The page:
Putting It Together

Consider this a follow-up to my earlier comments on The LEGO Movie. As you may recall, I had some unkind things to say regarding the movie’s portrayal of gender roles, particularly with regard to Wyldstyle. Would you be surprised to hear that similar complaints have been directed at LEGO in general? I didn’t think so.

People have been complaining for years about the gender imbalance in LEGO’s minifigures and the sexism expressed in the girl-centric “Friends” and the boy-centric “City” product lines. To their credit, Lego has taken note of the complaints and taken some steps to improve matters. In particular, they’ve begun introducing more female minifigs in the City sets. I did an informal survey at a well-known national toy store yesterday and found that roughly 10% of the City minifigs were female*. Not great, but certainly better than the 0% when City was launched.

* Your Mileage May Vary. I was just looking at the sets that this particular store happened to have in stock; the numbers may well differ across the entire product line.

That’s not to say that LEGO can be let off the hook. They clearly have some work to do, as a quick glance at the Fire Chief Car set shows. The mini-movie on the LEGO website is bad enough, showing the male fire chief arriving to rescue the anonymous woman’s cat from a tree. The box for the set pushes the clich√© even further: I half-expected a drawing on the back showing the chief claiming the hero’s traditional reward from the hapless maiden.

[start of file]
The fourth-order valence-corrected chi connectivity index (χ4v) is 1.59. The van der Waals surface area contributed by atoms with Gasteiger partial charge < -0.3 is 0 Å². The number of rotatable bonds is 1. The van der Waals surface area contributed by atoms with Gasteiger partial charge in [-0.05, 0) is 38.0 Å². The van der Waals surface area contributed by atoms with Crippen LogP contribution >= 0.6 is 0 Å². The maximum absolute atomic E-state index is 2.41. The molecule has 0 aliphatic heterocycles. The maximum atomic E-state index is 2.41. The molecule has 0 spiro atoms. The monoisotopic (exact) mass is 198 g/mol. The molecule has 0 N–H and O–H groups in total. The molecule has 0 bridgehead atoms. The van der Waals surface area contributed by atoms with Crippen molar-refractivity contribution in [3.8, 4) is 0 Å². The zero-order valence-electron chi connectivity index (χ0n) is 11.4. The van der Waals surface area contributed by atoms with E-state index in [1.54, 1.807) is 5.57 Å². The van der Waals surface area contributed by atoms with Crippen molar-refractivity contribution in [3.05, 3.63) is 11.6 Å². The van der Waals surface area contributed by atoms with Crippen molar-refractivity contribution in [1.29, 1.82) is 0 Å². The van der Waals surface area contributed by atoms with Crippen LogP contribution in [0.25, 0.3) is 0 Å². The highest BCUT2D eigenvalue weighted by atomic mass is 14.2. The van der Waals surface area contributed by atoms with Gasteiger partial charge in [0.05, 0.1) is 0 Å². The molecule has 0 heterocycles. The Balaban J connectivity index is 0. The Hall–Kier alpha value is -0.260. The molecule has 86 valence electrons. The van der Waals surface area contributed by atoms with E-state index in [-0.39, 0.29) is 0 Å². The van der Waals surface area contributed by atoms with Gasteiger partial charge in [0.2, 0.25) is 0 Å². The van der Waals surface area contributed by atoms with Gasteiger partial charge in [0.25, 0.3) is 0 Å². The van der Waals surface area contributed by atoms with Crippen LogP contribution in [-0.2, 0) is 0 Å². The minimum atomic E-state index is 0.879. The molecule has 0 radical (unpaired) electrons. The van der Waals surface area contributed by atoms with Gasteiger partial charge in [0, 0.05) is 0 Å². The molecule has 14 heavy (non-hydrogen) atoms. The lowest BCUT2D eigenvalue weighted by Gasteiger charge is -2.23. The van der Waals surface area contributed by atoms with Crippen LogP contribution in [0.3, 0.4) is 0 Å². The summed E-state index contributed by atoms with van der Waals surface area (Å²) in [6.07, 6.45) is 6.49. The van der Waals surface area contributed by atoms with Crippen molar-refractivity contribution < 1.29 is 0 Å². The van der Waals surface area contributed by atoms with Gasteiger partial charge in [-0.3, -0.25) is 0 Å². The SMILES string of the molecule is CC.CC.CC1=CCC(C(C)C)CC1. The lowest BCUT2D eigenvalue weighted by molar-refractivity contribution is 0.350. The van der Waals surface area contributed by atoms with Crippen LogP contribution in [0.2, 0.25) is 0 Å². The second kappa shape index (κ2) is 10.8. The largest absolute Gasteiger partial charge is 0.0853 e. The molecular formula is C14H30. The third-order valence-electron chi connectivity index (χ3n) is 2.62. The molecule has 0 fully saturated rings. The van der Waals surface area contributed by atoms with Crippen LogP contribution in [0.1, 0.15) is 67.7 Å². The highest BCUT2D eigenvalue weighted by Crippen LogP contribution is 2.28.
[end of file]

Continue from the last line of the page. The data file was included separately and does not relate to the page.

So kudos to LEGO for making the effort, and I hope they’ll continue to do so, but in the meantime, there is something that every LEGO purchaser can do to improve the situation. Many people seem to treat the concept of a “set” as sacrosanct; let us not forget that the core of the LEGO concept is interchangeable parts.

If you feel that your LEGO world needs more female characters, then make them. In most cases, the only real difference between a male and a female character is the hairstyle; in some cases there may also be facial differences. That makes it easy to swap gender in your minifigs. Observe:
c1 c2
From male construction worker to female with a swap of head and hair.

Heck, you don’t even need the hair in this case. Just changing the face is enough to signal “female”, and her proper use of safety equipment isn’t compromised:

Another example, just to prove the point. Anyone out there have a problem seeing Wyldstyle as a cop?
I didn’t think so.

So what do you do with those male heads you’ve removed? Personally, I think our former construction worker makes a perfectly fine biker now that Wyldstyle isn’t using that body.

Pushing the envelope a little further, our former Emmet head looks pretty good in Wyldstyle’s western outfit.
And consider how great this technique would be for introducing your child to the concepts of gender identity and body image:

Taking the concept just a little further, a quick swap of heads gives you an outstanding Emmet centaur for your Greek mythology scenario.

I’d suggest not pushing it too far, however. Wild West Princess Unikitty is… well… just a little scary.